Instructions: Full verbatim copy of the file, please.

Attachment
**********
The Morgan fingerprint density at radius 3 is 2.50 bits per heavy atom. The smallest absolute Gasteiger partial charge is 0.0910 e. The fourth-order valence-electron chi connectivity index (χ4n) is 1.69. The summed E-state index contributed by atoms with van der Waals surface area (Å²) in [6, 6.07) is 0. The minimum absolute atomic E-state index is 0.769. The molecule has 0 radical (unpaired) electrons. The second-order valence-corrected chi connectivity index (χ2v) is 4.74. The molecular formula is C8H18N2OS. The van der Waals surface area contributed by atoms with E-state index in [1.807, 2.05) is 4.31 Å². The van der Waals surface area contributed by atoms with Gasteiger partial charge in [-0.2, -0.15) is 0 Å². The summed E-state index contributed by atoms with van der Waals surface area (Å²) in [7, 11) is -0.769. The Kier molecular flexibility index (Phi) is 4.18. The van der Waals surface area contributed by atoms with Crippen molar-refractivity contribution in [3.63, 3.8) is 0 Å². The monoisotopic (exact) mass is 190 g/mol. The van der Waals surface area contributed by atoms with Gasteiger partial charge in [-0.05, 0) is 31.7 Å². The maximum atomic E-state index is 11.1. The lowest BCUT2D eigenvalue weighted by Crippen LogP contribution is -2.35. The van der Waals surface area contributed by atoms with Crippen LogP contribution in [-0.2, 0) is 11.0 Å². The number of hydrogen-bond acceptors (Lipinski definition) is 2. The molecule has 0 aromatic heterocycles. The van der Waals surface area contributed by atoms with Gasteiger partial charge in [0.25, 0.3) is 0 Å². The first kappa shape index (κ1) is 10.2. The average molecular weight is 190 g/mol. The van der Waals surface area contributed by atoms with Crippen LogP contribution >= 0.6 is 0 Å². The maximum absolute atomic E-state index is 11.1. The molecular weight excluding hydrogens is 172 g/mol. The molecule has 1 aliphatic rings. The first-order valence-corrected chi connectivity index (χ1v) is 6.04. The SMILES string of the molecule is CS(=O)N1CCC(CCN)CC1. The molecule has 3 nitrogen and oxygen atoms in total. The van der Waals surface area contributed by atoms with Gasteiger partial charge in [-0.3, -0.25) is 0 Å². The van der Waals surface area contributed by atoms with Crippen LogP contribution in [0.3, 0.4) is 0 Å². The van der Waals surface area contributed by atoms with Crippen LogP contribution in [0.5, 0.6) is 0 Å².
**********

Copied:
The Morgan fingerprint density at radius 3 is 2.50 bits per heavy atom. The smallest absolute Gasteiger partial charge is 0.0910 e. The fourth-order valence-electron chi connectivity index (χ4n) is 1.69. The summed E-state index contributed by atoms with van der Waals surface area (Å²) in [6, 6.07) is 0. The minimum absolute atomic E-state index is 0.769. The molecule has 0 radical (unpaired) electrons. The second-order valence-corrected chi connectivity index (χ2v) is 4.74. The molecular formula is C8H18N2OS. The van der Waals surface area contributed by atoms with E-state index in [1.807, 2.05) is 4.31 Å². The van der Waals surface area contributed by atoms with Gasteiger partial charge in [-0.2, -0.15) is 0 Å². The summed E-state index contributed by atoms with van der Waals surface area (Å²) in [7, 11) is -0.769. The Kier molecular flexibility index (Phi) is 4.18. The van der Waals surface area contributed by atoms with Crippen molar-refractivity contribution in [3.63, 3.8) is 0 Å². The monoisotopic (exact) mass is 190 g/mol. The van der Waals surface area contributed by atoms with Gasteiger partial charge in [-0.05, 0) is 31.7 Å². The maximum atomic E-state index is 11.1. The lowest BCUT2D eigenvalue weighted by Crippen LogP contribution is -2.35. The van der Waals surface area contributed by atoms with Crippen LogP contribution in [-0.2, 0) is 11.0 Å². The number of hydrogen-bond acceptors (Lipinski definition) is 2. The molecule has 0 aromatic heterocycles. The van der Waals surface area contributed by atoms with Gasteiger partial charge in [0.25, 0.3) is 0 Å². The first kappa shape index (κ1) is 10.2. The average molecular weight is 190 g/mol. The van der Waals surface area contributed by atoms with Crippen LogP contribution >= 0.6 is 0 Å². The maximum absolute atomic E-state index is 11.1. The molecular weight excluding hydrogens is 172 g/mol. The molecule has 1 aliphatic rings. The first-order valence-corrected chi connectivity index (χ1v) is 6.04. The SMILES string of the molecule is CS(=O)N1CCC(CCN)CC1. The molecule has 3 nitrogen and oxygen atoms in total. The van der Waals surface area contributed by atoms with Gasteiger partial charge in [-0.3, -0.25) is 0 Å². The van der Waals surface area contributed by atoms with Crippen LogP contribution in [0.3, 0.4) is 0 Å². The van der Waals surface area contributed by atoms with Crippen LogP contribution in [0.5, 0.6) is 0 Å².